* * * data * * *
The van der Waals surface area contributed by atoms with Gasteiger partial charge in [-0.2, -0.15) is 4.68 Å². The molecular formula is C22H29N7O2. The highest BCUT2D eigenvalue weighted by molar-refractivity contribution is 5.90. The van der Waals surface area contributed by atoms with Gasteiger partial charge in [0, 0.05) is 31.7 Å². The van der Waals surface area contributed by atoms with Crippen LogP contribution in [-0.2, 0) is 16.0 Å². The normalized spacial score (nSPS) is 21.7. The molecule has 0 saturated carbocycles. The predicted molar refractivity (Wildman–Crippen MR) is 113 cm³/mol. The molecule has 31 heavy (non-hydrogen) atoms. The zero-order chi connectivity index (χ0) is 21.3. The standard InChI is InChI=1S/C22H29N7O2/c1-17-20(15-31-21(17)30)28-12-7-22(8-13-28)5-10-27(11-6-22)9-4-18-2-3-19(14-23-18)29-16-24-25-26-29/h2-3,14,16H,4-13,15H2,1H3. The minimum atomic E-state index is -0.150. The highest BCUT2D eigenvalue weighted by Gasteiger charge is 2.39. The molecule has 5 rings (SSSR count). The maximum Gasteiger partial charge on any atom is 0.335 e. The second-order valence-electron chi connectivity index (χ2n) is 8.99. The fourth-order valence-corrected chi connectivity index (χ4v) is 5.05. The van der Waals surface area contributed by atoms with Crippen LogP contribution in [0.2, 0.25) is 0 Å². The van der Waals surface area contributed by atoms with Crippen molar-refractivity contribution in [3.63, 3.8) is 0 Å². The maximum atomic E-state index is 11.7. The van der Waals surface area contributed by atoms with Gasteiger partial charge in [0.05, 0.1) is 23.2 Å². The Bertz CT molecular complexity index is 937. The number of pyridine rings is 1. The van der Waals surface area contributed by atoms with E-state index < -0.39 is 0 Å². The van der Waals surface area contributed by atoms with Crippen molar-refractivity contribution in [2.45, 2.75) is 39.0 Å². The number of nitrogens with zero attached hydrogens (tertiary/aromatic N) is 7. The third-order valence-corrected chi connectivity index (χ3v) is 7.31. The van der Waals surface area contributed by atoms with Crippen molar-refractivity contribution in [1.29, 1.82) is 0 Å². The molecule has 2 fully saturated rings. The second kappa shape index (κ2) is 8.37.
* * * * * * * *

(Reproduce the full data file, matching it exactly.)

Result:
The van der Waals surface area contributed by atoms with Gasteiger partial charge in [-0.2, -0.15) is 4.68 Å². The molecular formula is C22H29N7O2. The highest BCUT2D eigenvalue weighted by molar-refractivity contribution is 5.90. The van der Waals surface area contributed by atoms with Gasteiger partial charge in [0, 0.05) is 31.7 Å². The van der Waals surface area contributed by atoms with Crippen LogP contribution in [-0.2, 0) is 16.0 Å². The normalized spacial score (nSPS) is 21.7. The molecule has 0 saturated carbocycles. The predicted molar refractivity (Wildman–Crippen MR) is 113 cm³/mol. The molecule has 31 heavy (non-hydrogen) atoms. The zero-order chi connectivity index (χ0) is 21.3. The standard InChI is InChI=1S/C22H29N7O2/c1-17-20(15-31-21(17)30)28-12-7-22(8-13-28)5-10-27(11-6-22)9-4-18-2-3-19(14-23-18)29-16-24-25-26-29/h2-3,14,16H,4-13,15H2,1H3. The minimum atomic E-state index is -0.150. The highest BCUT2D eigenvalue weighted by Gasteiger charge is 2.39. The molecule has 5 rings (SSSR count). The maximum Gasteiger partial charge on any atom is 0.335 e. The second-order valence-electron chi connectivity index (χ2n) is 8.99. The fourth-order valence-corrected chi connectivity index (χ4v) is 5.05. The van der Waals surface area contributed by atoms with Crippen LogP contribution in [0.2, 0.25) is 0 Å². The van der Waals surface area contributed by atoms with Crippen molar-refractivity contribution in [3.63, 3.8) is 0 Å². The maximum atomic E-state index is 11.7. The van der Waals surface area contributed by atoms with Gasteiger partial charge in [0.05, 0.1) is 23.2 Å². The Bertz CT molecular complexity index is 937. The number of pyridine rings is 1. The van der Waals surface area contributed by atoms with E-state index < -0.39 is 0 Å². The van der Waals surface area contributed by atoms with Crippen molar-refractivity contribution in [2.45, 2.75) is 39.0 Å². The number of nitrogens with zero attached hydrogens (tertiary/aromatic N) is 7. The third-order valence-corrected chi connectivity index (χ3v) is 7.31. The van der Waals surface area contributed by atoms with Crippen molar-refractivity contribution in [1.29, 1.82) is 0 Å². The molecule has 2 fully saturated rings. The second kappa shape index (κ2) is 8.37.